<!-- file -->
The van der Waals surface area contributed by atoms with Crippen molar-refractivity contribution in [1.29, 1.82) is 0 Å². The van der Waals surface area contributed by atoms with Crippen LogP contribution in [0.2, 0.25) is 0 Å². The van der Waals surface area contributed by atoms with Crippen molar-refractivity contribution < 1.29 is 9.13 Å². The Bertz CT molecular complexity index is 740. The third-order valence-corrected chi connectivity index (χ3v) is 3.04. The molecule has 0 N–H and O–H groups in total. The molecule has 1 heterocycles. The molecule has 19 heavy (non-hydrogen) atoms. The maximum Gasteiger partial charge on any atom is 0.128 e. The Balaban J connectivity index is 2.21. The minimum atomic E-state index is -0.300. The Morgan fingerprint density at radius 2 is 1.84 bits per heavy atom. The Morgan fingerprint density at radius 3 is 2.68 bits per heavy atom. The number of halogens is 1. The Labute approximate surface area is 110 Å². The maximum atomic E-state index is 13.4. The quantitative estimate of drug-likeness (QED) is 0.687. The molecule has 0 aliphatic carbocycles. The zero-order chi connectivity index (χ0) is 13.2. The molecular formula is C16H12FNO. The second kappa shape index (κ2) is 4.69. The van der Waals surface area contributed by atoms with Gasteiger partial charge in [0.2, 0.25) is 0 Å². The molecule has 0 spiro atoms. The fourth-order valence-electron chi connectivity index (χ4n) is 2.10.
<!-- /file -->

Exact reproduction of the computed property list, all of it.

The van der Waals surface area contributed by atoms with Crippen molar-refractivity contribution in [1.29, 1.82) is 0 Å². The van der Waals surface area contributed by atoms with Crippen LogP contribution in [0.2, 0.25) is 0 Å². The van der Waals surface area contributed by atoms with Crippen molar-refractivity contribution < 1.29 is 9.13 Å². The Bertz CT molecular complexity index is 740. The third-order valence-corrected chi connectivity index (χ3v) is 3.04. The molecule has 0 N–H and O–H groups in total. The molecule has 1 heterocycles. The molecule has 19 heavy (non-hydrogen) atoms. The maximum Gasteiger partial charge on any atom is 0.128 e. The Balaban J connectivity index is 2.21. The minimum atomic E-state index is -0.300. The Morgan fingerprint density at radius 2 is 1.84 bits per heavy atom. The Morgan fingerprint density at radius 3 is 2.68 bits per heavy atom. The number of halogens is 1. The Labute approximate surface area is 110 Å². The maximum atomic E-state index is 13.4. The quantitative estimate of drug-likeness (QED) is 0.687. The molecule has 0 aliphatic carbocycles. The zero-order chi connectivity index (χ0) is 13.2. The molecular formula is C16H12FNO. The second kappa shape index (κ2) is 4.69. The van der Waals surface area contributed by atoms with Gasteiger partial charge in [0.2, 0.25) is 0 Å². The molecule has 0 spiro atoms. The fourth-order valence-electron chi connectivity index (χ4n) is 2.10.